ALRP and Partners Step Up SF Eviction Defense

Because of the unprecedented crisis in housing affordability and a dramatic spike in the number of eviction cases filed recently in San Francisco, ALRP worked with community groups to secure additional funding for homelessness prevention programs this year. With this funding, ALRP has expanded our AIDS Housing Advocacy Project (AHAP) and added an additional Housing Attorney. This expansion will include providing full scope representation in eviction cases in San Francisco, from the filing of an eviction lawsuit up to and including representation at trial—efforts that are part of our continued partnership with the Eviction Defense Collaborative.

ALRP Staff Attorney Brian Brophy, who has staffed the HIV Consumer Advocacy Project for the past two and a half years, stepped into his new role of Housing Attorney on October 1. “The expansion of AHAP is really good news for our clients,” he said. “I’m really excited about it. Eviction defense is one of the reasons I got into public interest law, and with what’s going on in San Francisco right now it’s so vital. There are so many unlawful detainers being filed, so many people being evicted, that it’s great we can step in at this time in San Francisco’s history and try to stem the tide of evictions.”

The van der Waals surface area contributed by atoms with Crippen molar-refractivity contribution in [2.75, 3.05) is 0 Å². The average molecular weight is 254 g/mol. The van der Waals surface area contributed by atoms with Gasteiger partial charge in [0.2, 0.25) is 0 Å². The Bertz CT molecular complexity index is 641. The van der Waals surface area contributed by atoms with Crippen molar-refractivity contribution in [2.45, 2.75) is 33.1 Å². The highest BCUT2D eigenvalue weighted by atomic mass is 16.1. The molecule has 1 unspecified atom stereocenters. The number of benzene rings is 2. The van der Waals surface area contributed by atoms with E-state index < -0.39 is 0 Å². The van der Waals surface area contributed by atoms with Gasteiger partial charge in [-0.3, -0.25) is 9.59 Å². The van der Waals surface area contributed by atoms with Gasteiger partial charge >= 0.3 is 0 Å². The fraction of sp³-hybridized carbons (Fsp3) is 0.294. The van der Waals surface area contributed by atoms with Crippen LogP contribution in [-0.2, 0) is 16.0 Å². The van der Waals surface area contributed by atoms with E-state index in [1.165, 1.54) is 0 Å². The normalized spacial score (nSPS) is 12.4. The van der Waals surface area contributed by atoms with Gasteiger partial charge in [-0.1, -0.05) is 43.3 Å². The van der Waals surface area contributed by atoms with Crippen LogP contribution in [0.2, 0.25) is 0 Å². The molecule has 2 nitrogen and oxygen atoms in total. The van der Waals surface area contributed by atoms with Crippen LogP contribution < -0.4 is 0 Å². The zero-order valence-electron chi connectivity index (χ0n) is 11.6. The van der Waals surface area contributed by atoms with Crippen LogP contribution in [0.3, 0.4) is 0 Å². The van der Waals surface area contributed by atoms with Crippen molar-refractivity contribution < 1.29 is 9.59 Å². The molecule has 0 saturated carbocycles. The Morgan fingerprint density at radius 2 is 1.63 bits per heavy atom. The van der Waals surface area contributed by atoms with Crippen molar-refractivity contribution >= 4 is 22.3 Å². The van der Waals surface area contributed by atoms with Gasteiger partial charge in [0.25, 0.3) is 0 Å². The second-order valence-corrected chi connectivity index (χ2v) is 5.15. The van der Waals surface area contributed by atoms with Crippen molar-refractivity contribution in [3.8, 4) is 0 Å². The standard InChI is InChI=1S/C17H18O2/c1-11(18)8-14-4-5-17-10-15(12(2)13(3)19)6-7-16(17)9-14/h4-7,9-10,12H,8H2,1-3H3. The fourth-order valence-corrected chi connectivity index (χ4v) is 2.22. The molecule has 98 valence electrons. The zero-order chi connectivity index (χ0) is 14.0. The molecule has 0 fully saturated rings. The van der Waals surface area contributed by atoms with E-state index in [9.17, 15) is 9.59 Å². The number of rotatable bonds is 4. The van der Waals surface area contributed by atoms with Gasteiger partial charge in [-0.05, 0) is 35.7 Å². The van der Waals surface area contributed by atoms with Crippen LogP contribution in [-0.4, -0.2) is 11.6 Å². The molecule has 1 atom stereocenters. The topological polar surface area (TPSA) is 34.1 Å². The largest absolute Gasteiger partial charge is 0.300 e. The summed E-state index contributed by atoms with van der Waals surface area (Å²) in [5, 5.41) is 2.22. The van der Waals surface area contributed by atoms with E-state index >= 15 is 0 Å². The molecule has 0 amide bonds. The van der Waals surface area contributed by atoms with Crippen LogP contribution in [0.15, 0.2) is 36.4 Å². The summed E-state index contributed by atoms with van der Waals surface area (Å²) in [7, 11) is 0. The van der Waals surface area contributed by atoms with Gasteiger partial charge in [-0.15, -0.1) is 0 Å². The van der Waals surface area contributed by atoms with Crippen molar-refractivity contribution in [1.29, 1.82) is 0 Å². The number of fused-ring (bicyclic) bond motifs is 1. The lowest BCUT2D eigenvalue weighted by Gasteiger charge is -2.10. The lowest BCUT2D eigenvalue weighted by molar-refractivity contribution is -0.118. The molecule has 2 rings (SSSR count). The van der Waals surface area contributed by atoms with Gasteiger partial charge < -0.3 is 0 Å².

Brian and other ALRP staff attorneys are noting a huge increase in eviction cases that previously would not have occurred, over issues that would have been resolved out of court. “For our clients, it’s not just about losing an apartment,” he said. “For low-income people with HIV, losing a rent-controlled apartment means almost certainly having to move out of the Bay Area entirely, away from social support, services, public transit, and their medical team. They’re facing moving to communities where people won’t necessarily be able to help them with their health issues.”

The expanded program is already paying dividends for clients. “With a network of legal aid organizations representing clients at trial now, it’s changing the way that settlement negotiations are going,” Brian said. “We were seeing landlord’s attorneys who were taking four eviction cases a week, because they knew most tenants wouldn’t be able to go to trial. Now they know the tenants will be represented the whole way so they have to think twice. We’re on our way to creating a right to counsel in unlawful detainer actions in San Francisco. It’s very exciting.”